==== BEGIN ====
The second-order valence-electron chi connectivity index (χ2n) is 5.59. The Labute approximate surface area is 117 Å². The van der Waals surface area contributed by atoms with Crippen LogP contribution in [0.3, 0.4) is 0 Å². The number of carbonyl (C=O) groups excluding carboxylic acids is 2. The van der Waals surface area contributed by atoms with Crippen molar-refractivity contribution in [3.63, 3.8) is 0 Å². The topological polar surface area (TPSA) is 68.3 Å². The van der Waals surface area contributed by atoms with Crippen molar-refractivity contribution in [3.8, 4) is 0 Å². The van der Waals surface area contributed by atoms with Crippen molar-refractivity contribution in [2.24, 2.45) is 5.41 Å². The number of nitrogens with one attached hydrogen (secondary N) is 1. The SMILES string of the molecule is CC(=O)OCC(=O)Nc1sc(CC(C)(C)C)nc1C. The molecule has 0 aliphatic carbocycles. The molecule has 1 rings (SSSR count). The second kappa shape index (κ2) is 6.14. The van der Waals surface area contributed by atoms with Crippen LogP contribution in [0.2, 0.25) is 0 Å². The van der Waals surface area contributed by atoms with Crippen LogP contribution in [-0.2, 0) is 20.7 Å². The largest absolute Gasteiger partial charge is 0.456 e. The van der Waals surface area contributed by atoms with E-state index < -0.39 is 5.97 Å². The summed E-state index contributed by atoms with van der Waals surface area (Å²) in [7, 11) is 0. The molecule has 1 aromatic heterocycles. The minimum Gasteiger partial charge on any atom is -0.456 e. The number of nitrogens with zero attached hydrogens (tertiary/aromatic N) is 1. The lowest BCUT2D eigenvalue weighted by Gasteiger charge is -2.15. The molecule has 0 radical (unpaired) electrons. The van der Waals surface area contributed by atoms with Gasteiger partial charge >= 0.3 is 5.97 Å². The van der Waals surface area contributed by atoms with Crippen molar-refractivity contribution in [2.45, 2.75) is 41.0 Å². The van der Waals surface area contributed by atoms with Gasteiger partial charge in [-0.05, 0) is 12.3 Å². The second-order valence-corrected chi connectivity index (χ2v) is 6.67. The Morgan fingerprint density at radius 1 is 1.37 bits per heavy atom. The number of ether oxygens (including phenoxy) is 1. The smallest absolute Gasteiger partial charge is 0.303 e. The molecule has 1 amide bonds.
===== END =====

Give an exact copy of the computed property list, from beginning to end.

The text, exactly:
The second-order valence-electron chi connectivity index (χ2n) is 5.59. The Labute approximate surface area is 117 Å². The van der Waals surface area contributed by atoms with Crippen LogP contribution in [0.3, 0.4) is 0 Å². The number of carbonyl (C=O) groups excluding carboxylic acids is 2. The van der Waals surface area contributed by atoms with Crippen molar-refractivity contribution in [3.63, 3.8) is 0 Å². The topological polar surface area (TPSA) is 68.3 Å². The van der Waals surface area contributed by atoms with Crippen molar-refractivity contribution in [3.8, 4) is 0 Å². The van der Waals surface area contributed by atoms with Crippen molar-refractivity contribution in [2.24, 2.45) is 5.41 Å². The number of nitrogens with one attached hydrogen (secondary N) is 1. The SMILES string of the molecule is CC(=O)OCC(=O)Nc1sc(CC(C)(C)C)nc1C. The molecule has 0 aliphatic carbocycles. The molecule has 1 rings (SSSR count). The second kappa shape index (κ2) is 6.14. The van der Waals surface area contributed by atoms with Crippen LogP contribution in [0.2, 0.25) is 0 Å². The van der Waals surface area contributed by atoms with Crippen LogP contribution in [-0.2, 0) is 20.7 Å². The largest absolute Gasteiger partial charge is 0.456 e. The van der Waals surface area contributed by atoms with E-state index < -0.39 is 5.97 Å². The summed E-state index contributed by atoms with van der Waals surface area (Å²) in [7, 11) is 0. The molecule has 1 aromatic heterocycles. The minimum Gasteiger partial charge on any atom is -0.456 e. The number of nitrogens with zero attached hydrogens (tertiary/aromatic N) is 1. The lowest BCUT2D eigenvalue weighted by Gasteiger charge is -2.15. The molecule has 0 radical (unpaired) electrons. The van der Waals surface area contributed by atoms with Gasteiger partial charge >= 0.3 is 5.97 Å². The van der Waals surface area contributed by atoms with Crippen molar-refractivity contribution in [2.45, 2.75) is 41.0 Å². The van der Waals surface area contributed by atoms with Gasteiger partial charge in [-0.05, 0) is 12.3 Å². The second-order valence-corrected chi connectivity index (χ2v) is 6.67. The Morgan fingerprint density at radius 1 is 1.37 bits per heavy atom. The number of ether oxygens (including phenoxy) is 1. The smallest absolute Gasteiger partial charge is 0.303 e. The molecule has 1 amide bonds.